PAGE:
HSBC is offering what it says is the lowest mortgage rate in New Zealand in over 50 years.
It is promoting a rate of 3.95 percent for 18 months for its "premier" customers.
That is lower than the 3.99 percent offer that SBS Bank put into the market for a limited time late last year.
But there are strings attached. Customers must have a 20 percent deposit and have their salary paid into an HSBC account.
Customers must have a minimum of $500,000 in home loans with HSBC and/or savings and investments of $100,000.
HSBC has also cut its other fixed rates by as much as 40 basis points.
It is offering a special rate of 4.25 percent for one year. Other banks are offering rates of 4.39 percent.
But advisors say the banks are prepared to offer deals if you want to negotiate.
TSB has an offer of 4.29 percent for two years, with other banks offering rates around 4.49 percent.
Floating rates have fallen as low as 5.6 percent.
Although people tend to focus on the official cash rate (OCR) there are other factors that determine mortgage and savings rates in New Zealand.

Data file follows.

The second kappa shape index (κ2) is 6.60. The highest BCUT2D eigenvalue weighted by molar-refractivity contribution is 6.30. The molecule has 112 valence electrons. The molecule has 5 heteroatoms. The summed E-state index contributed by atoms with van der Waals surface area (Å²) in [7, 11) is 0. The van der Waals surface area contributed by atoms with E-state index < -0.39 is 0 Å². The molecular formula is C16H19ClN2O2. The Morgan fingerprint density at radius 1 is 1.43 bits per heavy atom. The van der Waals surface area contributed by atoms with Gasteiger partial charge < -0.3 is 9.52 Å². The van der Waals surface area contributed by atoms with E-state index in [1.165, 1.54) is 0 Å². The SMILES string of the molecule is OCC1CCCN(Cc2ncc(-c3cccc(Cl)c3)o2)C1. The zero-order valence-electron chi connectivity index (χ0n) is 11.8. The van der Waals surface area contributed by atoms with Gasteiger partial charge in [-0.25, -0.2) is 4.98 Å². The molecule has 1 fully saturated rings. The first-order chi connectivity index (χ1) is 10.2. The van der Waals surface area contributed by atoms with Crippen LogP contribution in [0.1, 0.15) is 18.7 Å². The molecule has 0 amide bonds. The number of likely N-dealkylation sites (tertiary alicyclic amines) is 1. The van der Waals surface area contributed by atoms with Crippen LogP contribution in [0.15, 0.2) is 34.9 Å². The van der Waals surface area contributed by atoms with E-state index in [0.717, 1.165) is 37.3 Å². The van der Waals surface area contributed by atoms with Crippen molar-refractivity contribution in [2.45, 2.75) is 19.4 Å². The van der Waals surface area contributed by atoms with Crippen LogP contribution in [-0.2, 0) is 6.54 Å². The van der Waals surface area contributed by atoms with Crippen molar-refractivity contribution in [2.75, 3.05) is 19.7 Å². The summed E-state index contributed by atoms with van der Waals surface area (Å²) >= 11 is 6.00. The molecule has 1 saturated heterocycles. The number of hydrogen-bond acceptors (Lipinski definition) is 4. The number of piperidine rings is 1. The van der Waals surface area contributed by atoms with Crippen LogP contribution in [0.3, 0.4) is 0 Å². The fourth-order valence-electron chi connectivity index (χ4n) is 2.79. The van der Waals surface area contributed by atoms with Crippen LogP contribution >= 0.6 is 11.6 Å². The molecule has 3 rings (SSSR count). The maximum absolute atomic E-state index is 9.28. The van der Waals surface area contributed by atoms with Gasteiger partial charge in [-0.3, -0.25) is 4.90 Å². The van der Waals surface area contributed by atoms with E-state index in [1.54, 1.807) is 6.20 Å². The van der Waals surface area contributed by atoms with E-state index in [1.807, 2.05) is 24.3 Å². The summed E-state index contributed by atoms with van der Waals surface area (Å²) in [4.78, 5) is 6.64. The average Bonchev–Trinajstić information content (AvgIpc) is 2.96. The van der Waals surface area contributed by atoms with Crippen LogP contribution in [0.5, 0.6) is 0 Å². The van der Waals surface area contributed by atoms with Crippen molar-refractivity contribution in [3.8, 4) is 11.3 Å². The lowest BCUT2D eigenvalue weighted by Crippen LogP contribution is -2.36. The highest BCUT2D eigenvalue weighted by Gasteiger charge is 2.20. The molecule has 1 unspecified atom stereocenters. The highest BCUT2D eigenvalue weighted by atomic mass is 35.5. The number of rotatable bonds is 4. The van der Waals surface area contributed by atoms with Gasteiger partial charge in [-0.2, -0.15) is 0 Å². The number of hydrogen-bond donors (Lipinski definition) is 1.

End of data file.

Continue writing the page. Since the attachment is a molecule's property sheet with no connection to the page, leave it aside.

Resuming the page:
The cost to the banks to borrow from each other and from offshore is a major influence.
Recent days have seen some easing of wholesale rates on global market. The Federal Reserve in the United States will be closely watched. It had planned to raise hikes several times this year. But the turbulence on global markets has raised questions about the potential pace of the increases.
Economists at both Westpac and ASB are predicting further cuts to the OCR. That is because inflation is at a two-decade low and is well below the Reserve Bank's target band of 1-3 percent.
The flip side of lower mortgage rates is a corresponding fall in term deposit and savings rates.
Some one-year rates are below 2 percent, while larger sums are paying around 3.5 percent, or 3.75 percent.